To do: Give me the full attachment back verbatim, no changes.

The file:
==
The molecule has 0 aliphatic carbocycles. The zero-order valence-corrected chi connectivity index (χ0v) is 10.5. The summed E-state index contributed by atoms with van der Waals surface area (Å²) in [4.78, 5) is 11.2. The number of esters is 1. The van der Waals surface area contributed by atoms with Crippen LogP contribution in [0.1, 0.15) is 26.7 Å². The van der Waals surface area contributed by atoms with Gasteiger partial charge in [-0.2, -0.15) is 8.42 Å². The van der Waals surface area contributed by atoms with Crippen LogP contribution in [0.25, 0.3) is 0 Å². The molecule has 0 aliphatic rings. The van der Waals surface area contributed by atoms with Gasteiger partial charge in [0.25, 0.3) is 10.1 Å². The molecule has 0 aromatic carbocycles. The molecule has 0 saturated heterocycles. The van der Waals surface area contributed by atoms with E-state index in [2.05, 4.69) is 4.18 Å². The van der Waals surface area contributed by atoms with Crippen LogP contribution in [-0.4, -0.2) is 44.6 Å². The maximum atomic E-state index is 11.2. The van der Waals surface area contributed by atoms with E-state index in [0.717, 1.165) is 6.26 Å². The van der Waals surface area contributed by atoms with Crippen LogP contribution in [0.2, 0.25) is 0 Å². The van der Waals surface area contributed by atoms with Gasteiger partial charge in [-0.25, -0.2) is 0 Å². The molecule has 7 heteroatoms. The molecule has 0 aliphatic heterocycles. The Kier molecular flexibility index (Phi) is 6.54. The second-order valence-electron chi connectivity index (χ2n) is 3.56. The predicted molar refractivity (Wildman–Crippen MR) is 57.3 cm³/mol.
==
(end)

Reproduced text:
The molecule has 0 aliphatic carbocycles. The zero-order valence-corrected chi connectivity index (χ0v) is 10.5. The summed E-state index contributed by atoms with van der Waals surface area (Å²) in [4.78, 5) is 11.2. The number of esters is 1. The van der Waals surface area contributed by atoms with Crippen LogP contribution in [0.1, 0.15) is 26.7 Å². The van der Waals surface area contributed by atoms with Gasteiger partial charge in [-0.2, -0.15) is 8.42 Å². The van der Waals surface area contributed by atoms with Crippen LogP contribution in [0.25, 0.3) is 0 Å². The molecule has 0 aliphatic rings. The van der Waals surface area contributed by atoms with Gasteiger partial charge in [0.25, 0.3) is 10.1 Å². The molecule has 0 aromatic carbocycles. The molecule has 0 saturated heterocycles. The van der Waals surface area contributed by atoms with E-state index in [2.05, 4.69) is 4.18 Å². The van der Waals surface area contributed by atoms with Crippen LogP contribution in [-0.4, -0.2) is 44.6 Å². The maximum atomic E-state index is 11.2. The van der Waals surface area contributed by atoms with E-state index in [0.717, 1.165) is 6.26 Å². The van der Waals surface area contributed by atoms with Crippen LogP contribution in [0.2, 0.25) is 0 Å². The van der Waals surface area contributed by atoms with Gasteiger partial charge in [-0.25, -0.2) is 0 Å². The molecule has 7 heteroatoms. The molecule has 0 aliphatic heterocycles. The Kier molecular flexibility index (Phi) is 6.54. The second-order valence-electron chi connectivity index (χ2n) is 3.56. The predicted molar refractivity (Wildman–Crippen MR) is 57.3 cm³/mol.